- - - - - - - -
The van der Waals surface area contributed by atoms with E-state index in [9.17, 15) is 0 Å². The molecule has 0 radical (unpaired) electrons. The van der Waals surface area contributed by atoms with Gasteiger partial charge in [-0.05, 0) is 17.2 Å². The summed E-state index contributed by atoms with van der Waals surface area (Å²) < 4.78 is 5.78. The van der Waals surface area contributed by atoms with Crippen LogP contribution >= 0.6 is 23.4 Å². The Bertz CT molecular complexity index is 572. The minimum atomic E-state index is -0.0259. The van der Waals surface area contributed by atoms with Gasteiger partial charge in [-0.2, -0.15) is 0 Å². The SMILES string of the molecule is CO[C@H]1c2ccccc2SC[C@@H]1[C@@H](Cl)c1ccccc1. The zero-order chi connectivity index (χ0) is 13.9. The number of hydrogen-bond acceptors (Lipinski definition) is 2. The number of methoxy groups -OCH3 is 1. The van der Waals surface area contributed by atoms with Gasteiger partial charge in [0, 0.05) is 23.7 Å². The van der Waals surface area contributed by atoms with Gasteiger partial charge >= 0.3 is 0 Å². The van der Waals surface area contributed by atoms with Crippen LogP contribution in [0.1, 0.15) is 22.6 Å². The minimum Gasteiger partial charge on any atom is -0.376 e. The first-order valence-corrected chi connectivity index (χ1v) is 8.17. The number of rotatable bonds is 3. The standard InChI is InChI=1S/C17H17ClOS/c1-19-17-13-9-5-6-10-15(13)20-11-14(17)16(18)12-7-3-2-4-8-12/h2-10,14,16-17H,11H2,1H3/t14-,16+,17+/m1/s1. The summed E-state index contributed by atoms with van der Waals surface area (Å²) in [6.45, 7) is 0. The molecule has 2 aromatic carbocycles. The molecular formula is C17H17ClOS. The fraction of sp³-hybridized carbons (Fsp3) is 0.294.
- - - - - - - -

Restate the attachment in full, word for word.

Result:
The van der Waals surface area contributed by atoms with E-state index in [9.17, 15) is 0 Å². The molecule has 0 radical (unpaired) electrons. The van der Waals surface area contributed by atoms with Gasteiger partial charge in [-0.05, 0) is 17.2 Å². The summed E-state index contributed by atoms with van der Waals surface area (Å²) < 4.78 is 5.78. The van der Waals surface area contributed by atoms with Crippen LogP contribution >= 0.6 is 23.4 Å². The Bertz CT molecular complexity index is 572. The minimum atomic E-state index is -0.0259. The van der Waals surface area contributed by atoms with Gasteiger partial charge in [-0.2, -0.15) is 0 Å². The SMILES string of the molecule is CO[C@H]1c2ccccc2SC[C@@H]1[C@@H](Cl)c1ccccc1. The zero-order chi connectivity index (χ0) is 13.9. The number of hydrogen-bond acceptors (Lipinski definition) is 2. The number of methoxy groups -OCH3 is 1. The van der Waals surface area contributed by atoms with Gasteiger partial charge in [0, 0.05) is 23.7 Å². The van der Waals surface area contributed by atoms with Gasteiger partial charge >= 0.3 is 0 Å². The van der Waals surface area contributed by atoms with Crippen LogP contribution in [0.1, 0.15) is 22.6 Å². The minimum Gasteiger partial charge on any atom is -0.376 e. The first-order valence-corrected chi connectivity index (χ1v) is 8.17. The number of rotatable bonds is 3. The standard InChI is InChI=1S/C17H17ClOS/c1-19-17-13-9-5-6-10-15(13)20-11-14(17)16(18)12-7-3-2-4-8-12/h2-10,14,16-17H,11H2,1H3/t14-,16+,17+/m1/s1. The summed E-state index contributed by atoms with van der Waals surface area (Å²) in [6.45, 7) is 0. The molecule has 2 aromatic carbocycles. The molecular formula is C17H17ClOS. The fraction of sp³-hybridized carbons (Fsp3) is 0.294.